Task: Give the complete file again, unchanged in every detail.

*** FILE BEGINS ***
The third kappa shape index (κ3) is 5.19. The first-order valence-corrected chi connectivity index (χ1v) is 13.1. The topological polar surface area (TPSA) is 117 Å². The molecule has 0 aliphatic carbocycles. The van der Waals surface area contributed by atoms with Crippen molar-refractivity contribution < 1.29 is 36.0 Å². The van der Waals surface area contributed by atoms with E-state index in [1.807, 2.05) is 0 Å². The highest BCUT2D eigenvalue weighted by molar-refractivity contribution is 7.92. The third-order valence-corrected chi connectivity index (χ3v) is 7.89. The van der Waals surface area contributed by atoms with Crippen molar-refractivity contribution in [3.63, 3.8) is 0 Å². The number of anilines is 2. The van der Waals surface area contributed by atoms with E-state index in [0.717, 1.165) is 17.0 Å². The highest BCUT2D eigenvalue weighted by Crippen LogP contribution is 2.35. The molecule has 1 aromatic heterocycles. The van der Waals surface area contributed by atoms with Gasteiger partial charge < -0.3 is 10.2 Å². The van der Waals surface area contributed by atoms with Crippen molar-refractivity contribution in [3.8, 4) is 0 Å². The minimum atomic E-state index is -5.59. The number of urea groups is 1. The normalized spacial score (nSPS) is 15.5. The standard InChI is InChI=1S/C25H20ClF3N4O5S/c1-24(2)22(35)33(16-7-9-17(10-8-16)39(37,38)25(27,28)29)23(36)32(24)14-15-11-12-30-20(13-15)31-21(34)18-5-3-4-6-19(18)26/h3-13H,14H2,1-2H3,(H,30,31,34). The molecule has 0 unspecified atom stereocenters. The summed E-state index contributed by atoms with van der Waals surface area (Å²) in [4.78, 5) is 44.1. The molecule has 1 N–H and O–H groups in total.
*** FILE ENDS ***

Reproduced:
The third kappa shape index (κ3) is 5.19. The first-order valence-corrected chi connectivity index (χ1v) is 13.1. The topological polar surface area (TPSA) is 117 Å². The molecule has 0 aliphatic carbocycles. The van der Waals surface area contributed by atoms with Crippen molar-refractivity contribution < 1.29 is 36.0 Å². The van der Waals surface area contributed by atoms with E-state index in [1.807, 2.05) is 0 Å². The highest BCUT2D eigenvalue weighted by molar-refractivity contribution is 7.92. The third-order valence-corrected chi connectivity index (χ3v) is 7.89. The van der Waals surface area contributed by atoms with Crippen molar-refractivity contribution in [3.63, 3.8) is 0 Å². The number of anilines is 2. The van der Waals surface area contributed by atoms with E-state index in [0.717, 1.165) is 17.0 Å². The highest BCUT2D eigenvalue weighted by Crippen LogP contribution is 2.35. The molecule has 1 aromatic heterocycles. The van der Waals surface area contributed by atoms with Gasteiger partial charge < -0.3 is 10.2 Å². The van der Waals surface area contributed by atoms with Crippen molar-refractivity contribution in [3.8, 4) is 0 Å². The minimum atomic E-state index is -5.59. The number of urea groups is 1. The normalized spacial score (nSPS) is 15.5. The standard InChI is InChI=1S/C25H20ClF3N4O5S/c1-24(2)22(35)33(16-7-9-17(10-8-16)39(37,38)25(27,28)29)23(36)32(24)14-15-11-12-30-20(13-15)31-21(34)18-5-3-4-6-19(18)26/h3-13H,14H2,1-2H3,(H,30,31,34). The molecule has 0 unspecified atom stereocenters. The summed E-state index contributed by atoms with van der Waals surface area (Å²) in [4.78, 5) is 44.1. The molecule has 1 N–H and O–H groups in total.